Dec 6, 2018

Scientologist sues Altru Health, claims hospital discriminated against his religion

April Baumgarten
Forum News Service
December 2, 2018

GRAND FORKS — A former Altru Health System doctor is suing the Grand Forks hospital, claiming it discriminated against him because he practices Scientology.

Dr. Ralph Highshaw, a urologist in Florida, filed the complaint Nov. 20 in the U.S. District Court of North Dakota. Highshaw, who worked for Altru as a urologist from 2013 to 2016, said the hospital “engaged in unlawful employment practices,” violated his civil rights, created a hostile work environment, retaliated against him and forced him to resign because of his religion, according to the lawsuit.

“As a direct and proximate result of the defendant’s conduct, plaintiff has suffered and continues to suffer emotional distress, humiliation, embarrassment, pain and suffering, loss of wages and benefits, and other serious damages,” the lawsuit claims.

The federal lawsuit comes after the North Dakota Department of Labor and Human Rights ruled in late August it could not find evidence Altru discriminated against Highshaw or created a hostile work environment based on his religion, according to department documents. Highshaw filed the claim in January 2017.

Altru denied any discrimination against Highshaw based on religion, according to the Labor Department’s report. Aside from one doctor, Altru said the administration didn’t know Highshaw was a Scientologist until after he resigned, the report said.

“The concern that Altru Health System had with Dr. Highshaw was with his performance and not with his religious beliefs,” Altru said in its response to the allegations in the Labor Department report.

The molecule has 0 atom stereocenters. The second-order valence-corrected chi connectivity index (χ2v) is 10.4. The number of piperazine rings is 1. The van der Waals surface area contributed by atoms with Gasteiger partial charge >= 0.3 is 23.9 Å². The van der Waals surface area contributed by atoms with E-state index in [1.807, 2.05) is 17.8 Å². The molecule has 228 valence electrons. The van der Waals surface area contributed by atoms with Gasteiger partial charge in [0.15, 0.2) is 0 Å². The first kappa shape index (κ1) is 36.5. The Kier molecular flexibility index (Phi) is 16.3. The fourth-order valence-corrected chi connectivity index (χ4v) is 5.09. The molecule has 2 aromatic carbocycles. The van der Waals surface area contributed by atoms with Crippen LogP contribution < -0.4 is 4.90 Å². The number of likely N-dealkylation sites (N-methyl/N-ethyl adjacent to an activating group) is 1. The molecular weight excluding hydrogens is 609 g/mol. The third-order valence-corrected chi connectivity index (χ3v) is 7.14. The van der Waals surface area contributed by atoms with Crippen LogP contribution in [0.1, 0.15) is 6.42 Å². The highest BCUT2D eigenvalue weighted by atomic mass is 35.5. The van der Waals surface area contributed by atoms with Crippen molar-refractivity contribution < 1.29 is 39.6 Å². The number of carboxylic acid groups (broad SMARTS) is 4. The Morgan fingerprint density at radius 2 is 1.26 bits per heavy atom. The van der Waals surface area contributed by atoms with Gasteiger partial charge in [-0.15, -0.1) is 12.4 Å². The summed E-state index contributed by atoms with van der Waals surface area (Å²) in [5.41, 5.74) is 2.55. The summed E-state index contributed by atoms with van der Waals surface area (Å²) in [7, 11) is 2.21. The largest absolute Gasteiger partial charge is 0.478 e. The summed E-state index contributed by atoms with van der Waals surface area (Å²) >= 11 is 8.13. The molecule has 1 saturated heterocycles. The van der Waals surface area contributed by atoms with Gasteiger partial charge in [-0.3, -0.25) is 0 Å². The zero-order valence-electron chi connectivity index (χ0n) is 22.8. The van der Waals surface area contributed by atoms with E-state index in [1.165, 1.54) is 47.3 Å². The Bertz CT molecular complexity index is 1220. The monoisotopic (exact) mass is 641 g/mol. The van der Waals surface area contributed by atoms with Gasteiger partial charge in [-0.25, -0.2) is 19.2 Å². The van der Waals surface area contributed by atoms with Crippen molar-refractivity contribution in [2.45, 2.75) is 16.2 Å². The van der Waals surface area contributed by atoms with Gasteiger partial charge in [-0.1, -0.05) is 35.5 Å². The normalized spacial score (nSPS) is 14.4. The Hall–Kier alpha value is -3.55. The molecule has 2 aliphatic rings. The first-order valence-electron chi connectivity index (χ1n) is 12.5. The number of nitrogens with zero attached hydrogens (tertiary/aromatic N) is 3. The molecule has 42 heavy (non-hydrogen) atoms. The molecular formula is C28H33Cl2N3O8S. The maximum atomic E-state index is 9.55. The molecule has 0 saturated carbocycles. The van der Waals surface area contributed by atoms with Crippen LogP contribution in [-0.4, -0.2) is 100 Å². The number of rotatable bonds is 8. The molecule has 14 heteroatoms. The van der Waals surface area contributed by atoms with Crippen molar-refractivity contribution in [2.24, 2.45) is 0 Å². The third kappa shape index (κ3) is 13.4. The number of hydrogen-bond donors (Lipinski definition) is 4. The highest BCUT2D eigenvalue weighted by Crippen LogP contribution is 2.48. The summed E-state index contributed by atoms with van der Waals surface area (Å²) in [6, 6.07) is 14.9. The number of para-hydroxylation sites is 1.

Highshaw’s attorneys did not respond to a request for comment for this story.

‘You’re a Scientologist?!?’

When Highshaw began working for Altru, doctors and staff welcomed and praised him for his work, according to court documents.

In the summer of 2014, Dr. Eric Leichter, who oversaw Highshaw’s schedule, asked during surgery where he was going on vacation. Highshaw responded Clearwater, Fla., for a spiritual retreat.

Clearwater is the headquarters for the Church of Scientology.

Leichter “immediately stopped operating and screamed, ‘Clearwater? ... You’re a Scientologist?!?’ He then grew red in the face, gritted his teeth, and began pacing,” according to court documents.

In August 2014, Highshaw was put on a five-month review in part because of complications for surgeries, according to the lawsuit and the Labor Department’s findings. The complaint called the review “out of the blue,” with Highshaw saying complications “did not consistently rise to peer reviews at Altru,” the complaint said.

Altru told the Labor Department Highshaw had “poor organizational skills,” showed up late for surgery, had difficulty working with others, had patient complaints, made medical errors and “use of nonstandard and sometimes questionable surgery techniques.”

Highshaw later experienced additional scrutiny of his skills beginning in July 2015, the complaint said. The number of patients he would see in a day was cut in early 2016, and he was put on administrative leave later that year.

Highsaw was told he would need to participate in a behavioral health program for “workplace consulting services,” the complaint said. Altru threatened to terminate Highshaw’s employment if he did not attend, but he determined going through the program would violate his religious beliefs, the complaint said.

Highshaw resigned shortly after.

Highshaw also claimed in the complaint Altru refused this year to provide needed forms when he applied for a medical license in Texas but instead sent responses with “slanderous statements without context.” Altru told the Labor Department it completed the information needed in Texas.

As of Thursday, Altru had not filed a response to Highshaw’s complaint in federal court.

No comments: